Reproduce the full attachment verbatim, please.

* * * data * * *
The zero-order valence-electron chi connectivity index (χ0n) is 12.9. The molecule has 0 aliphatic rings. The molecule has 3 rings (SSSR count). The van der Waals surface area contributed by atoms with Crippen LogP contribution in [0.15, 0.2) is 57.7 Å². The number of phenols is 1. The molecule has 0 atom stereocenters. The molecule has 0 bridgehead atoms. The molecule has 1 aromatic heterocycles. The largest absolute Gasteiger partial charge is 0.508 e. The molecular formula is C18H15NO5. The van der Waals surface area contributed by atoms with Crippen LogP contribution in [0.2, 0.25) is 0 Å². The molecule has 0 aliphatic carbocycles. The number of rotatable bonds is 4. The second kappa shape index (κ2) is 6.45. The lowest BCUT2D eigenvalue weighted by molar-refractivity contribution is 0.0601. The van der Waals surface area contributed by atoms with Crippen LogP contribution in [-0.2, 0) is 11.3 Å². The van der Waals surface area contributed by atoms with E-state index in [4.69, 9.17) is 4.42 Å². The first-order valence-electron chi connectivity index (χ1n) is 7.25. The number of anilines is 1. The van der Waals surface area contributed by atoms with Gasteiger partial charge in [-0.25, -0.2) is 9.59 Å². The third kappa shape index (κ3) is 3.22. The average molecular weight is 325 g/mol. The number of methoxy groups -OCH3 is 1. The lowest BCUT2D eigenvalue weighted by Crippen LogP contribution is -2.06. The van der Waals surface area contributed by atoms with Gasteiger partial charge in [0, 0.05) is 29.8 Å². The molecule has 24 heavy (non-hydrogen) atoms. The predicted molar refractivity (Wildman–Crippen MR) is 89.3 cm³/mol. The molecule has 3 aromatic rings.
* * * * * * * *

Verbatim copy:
The zero-order valence-electron chi connectivity index (χ0n) is 12.9. The molecule has 0 aliphatic rings. The molecule has 3 rings (SSSR count). The van der Waals surface area contributed by atoms with Crippen LogP contribution in [0.15, 0.2) is 57.7 Å². The number of phenols is 1. The molecule has 0 atom stereocenters. The molecule has 0 bridgehead atoms. The molecule has 1 aromatic heterocycles. The largest absolute Gasteiger partial charge is 0.508 e. The molecular formula is C18H15NO5. The van der Waals surface area contributed by atoms with Crippen LogP contribution in [0.2, 0.25) is 0 Å². The molecule has 0 aliphatic carbocycles. The number of rotatable bonds is 4. The second kappa shape index (κ2) is 6.45. The lowest BCUT2D eigenvalue weighted by molar-refractivity contribution is 0.0601. The van der Waals surface area contributed by atoms with Crippen LogP contribution in [-0.2, 0) is 11.3 Å². The van der Waals surface area contributed by atoms with E-state index in [4.69, 9.17) is 4.42 Å². The first-order valence-electron chi connectivity index (χ1n) is 7.25. The number of anilines is 1. The van der Waals surface area contributed by atoms with Gasteiger partial charge in [-0.25, -0.2) is 9.59 Å². The third kappa shape index (κ3) is 3.22. The average molecular weight is 325 g/mol. The number of methoxy groups -OCH3 is 1. The lowest BCUT2D eigenvalue weighted by Crippen LogP contribution is -2.06. The van der Waals surface area contributed by atoms with Gasteiger partial charge in [0, 0.05) is 29.8 Å². The molecule has 24 heavy (non-hydrogen) atoms. The predicted molar refractivity (Wildman–Crippen MR) is 89.3 cm³/mol. The molecule has 3 aromatic rings.